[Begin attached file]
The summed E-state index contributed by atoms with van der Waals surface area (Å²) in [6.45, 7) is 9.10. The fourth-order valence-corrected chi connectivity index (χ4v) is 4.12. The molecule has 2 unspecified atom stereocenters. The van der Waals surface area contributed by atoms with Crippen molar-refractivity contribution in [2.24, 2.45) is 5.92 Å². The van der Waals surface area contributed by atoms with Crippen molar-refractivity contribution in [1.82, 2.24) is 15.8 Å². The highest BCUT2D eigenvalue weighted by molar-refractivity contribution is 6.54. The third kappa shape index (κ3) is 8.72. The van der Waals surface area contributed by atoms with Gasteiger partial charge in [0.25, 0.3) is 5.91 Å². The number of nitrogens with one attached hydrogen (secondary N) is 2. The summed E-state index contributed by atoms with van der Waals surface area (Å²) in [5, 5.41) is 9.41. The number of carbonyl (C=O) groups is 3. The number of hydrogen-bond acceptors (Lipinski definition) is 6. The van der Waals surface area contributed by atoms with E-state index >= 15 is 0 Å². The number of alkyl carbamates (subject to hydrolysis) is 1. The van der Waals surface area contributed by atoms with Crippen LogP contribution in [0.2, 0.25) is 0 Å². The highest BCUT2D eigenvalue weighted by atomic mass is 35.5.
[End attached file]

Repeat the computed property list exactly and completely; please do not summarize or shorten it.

The summed E-state index contributed by atoms with van der Waals surface area (Å²) in [6.45, 7) is 9.10. The fourth-order valence-corrected chi connectivity index (χ4v) is 4.12. The molecule has 2 unspecified atom stereocenters. The van der Waals surface area contributed by atoms with Crippen molar-refractivity contribution in [2.24, 2.45) is 5.92 Å². The van der Waals surface area contributed by atoms with Crippen molar-refractivity contribution in [1.82, 2.24) is 15.8 Å². The highest BCUT2D eigenvalue weighted by molar-refractivity contribution is 6.54. The third kappa shape index (κ3) is 8.72. The van der Waals surface area contributed by atoms with Gasteiger partial charge in [0.25, 0.3) is 5.91 Å². The number of nitrogens with one attached hydrogen (secondary N) is 2. The summed E-state index contributed by atoms with van der Waals surface area (Å²) in [5, 5.41) is 9.41. The number of carbonyl (C=O) groups is 3. The number of hydrogen-bond acceptors (Lipinski definition) is 6. The van der Waals surface area contributed by atoms with E-state index >= 15 is 0 Å². The number of alkyl carbamates (subject to hydrolysis) is 1. The van der Waals surface area contributed by atoms with Crippen LogP contribution in [0.2, 0.25) is 0 Å². The highest BCUT2D eigenvalue weighted by atomic mass is 35.5.